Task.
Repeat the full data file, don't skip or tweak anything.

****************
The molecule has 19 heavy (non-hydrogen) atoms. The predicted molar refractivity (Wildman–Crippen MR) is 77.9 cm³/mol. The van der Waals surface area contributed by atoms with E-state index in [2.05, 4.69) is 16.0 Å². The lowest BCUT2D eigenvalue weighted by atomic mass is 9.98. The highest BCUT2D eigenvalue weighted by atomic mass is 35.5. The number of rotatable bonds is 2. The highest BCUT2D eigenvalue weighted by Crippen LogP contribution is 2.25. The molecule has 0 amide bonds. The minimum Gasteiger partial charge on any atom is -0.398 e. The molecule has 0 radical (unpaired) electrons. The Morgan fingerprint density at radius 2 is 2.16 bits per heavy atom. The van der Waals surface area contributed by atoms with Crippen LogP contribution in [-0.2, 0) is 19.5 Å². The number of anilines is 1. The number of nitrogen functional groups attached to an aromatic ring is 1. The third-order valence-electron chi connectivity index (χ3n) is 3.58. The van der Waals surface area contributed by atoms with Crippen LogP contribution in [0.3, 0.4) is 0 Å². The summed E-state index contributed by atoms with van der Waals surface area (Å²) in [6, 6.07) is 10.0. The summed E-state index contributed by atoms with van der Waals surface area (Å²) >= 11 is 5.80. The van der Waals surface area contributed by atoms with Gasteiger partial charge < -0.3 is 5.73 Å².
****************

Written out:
The molecule has 19 heavy (non-hydrogen) atoms. The predicted molar refractivity (Wildman–Crippen MR) is 77.9 cm³/mol. The van der Waals surface area contributed by atoms with E-state index in [2.05, 4.69) is 16.0 Å². The lowest BCUT2D eigenvalue weighted by atomic mass is 9.98. The highest BCUT2D eigenvalue weighted by atomic mass is 35.5. The number of rotatable bonds is 2. The highest BCUT2D eigenvalue weighted by Crippen LogP contribution is 2.25. The molecule has 0 amide bonds. The minimum Gasteiger partial charge on any atom is -0.398 e. The molecule has 0 radical (unpaired) electrons. The Morgan fingerprint density at radius 2 is 2.16 bits per heavy atom. The van der Waals surface area contributed by atoms with Crippen LogP contribution in [-0.2, 0) is 19.5 Å². The number of anilines is 1. The number of nitrogen functional groups attached to an aromatic ring is 1. The third-order valence-electron chi connectivity index (χ3n) is 3.58. The van der Waals surface area contributed by atoms with Crippen LogP contribution in [0.3, 0.4) is 0 Å². The summed E-state index contributed by atoms with van der Waals surface area (Å²) in [6, 6.07) is 10.0. The summed E-state index contributed by atoms with van der Waals surface area (Å²) >= 11 is 5.80. The van der Waals surface area contributed by atoms with Gasteiger partial charge < -0.3 is 5.73 Å².